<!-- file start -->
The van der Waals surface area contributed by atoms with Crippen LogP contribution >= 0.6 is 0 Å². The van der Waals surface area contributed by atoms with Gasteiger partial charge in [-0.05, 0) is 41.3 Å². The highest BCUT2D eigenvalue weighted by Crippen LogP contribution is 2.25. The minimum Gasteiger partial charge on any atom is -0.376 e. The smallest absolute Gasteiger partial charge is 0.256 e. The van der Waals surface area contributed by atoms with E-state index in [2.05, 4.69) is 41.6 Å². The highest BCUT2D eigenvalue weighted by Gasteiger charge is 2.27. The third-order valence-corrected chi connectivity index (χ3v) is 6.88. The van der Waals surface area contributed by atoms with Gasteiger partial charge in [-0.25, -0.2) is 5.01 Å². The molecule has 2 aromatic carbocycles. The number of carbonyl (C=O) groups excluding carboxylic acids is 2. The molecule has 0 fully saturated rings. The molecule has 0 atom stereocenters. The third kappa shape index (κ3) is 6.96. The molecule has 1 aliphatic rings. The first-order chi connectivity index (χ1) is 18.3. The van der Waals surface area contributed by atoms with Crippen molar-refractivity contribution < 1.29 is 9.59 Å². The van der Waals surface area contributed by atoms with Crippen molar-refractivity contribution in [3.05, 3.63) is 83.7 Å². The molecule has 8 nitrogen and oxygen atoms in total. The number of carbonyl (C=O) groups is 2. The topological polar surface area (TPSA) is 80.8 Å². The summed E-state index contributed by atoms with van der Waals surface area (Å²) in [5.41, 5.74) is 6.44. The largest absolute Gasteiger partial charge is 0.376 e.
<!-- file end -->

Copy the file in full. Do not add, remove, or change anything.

The van der Waals surface area contributed by atoms with Crippen LogP contribution >= 0.6 is 0 Å². The van der Waals surface area contributed by atoms with Gasteiger partial charge in [-0.05, 0) is 41.3 Å². The highest BCUT2D eigenvalue weighted by Crippen LogP contribution is 2.25. The minimum Gasteiger partial charge on any atom is -0.376 e. The smallest absolute Gasteiger partial charge is 0.256 e. The van der Waals surface area contributed by atoms with E-state index in [2.05, 4.69) is 41.6 Å². The highest BCUT2D eigenvalue weighted by Gasteiger charge is 2.27. The third-order valence-corrected chi connectivity index (χ3v) is 6.88. The van der Waals surface area contributed by atoms with Gasteiger partial charge in [-0.25, -0.2) is 5.01 Å². The molecule has 2 aromatic carbocycles. The number of carbonyl (C=O) groups excluding carboxylic acids is 2. The molecule has 0 fully saturated rings. The molecule has 0 atom stereocenters. The third kappa shape index (κ3) is 6.96. The molecule has 1 aliphatic rings. The first-order chi connectivity index (χ1) is 18.3. The van der Waals surface area contributed by atoms with Crippen molar-refractivity contribution < 1.29 is 9.59 Å². The van der Waals surface area contributed by atoms with Crippen molar-refractivity contribution in [3.05, 3.63) is 83.7 Å². The molecule has 8 nitrogen and oxygen atoms in total. The number of carbonyl (C=O) groups is 2. The topological polar surface area (TPSA) is 80.8 Å². The summed E-state index contributed by atoms with van der Waals surface area (Å²) in [5.41, 5.74) is 6.44. The largest absolute Gasteiger partial charge is 0.376 e.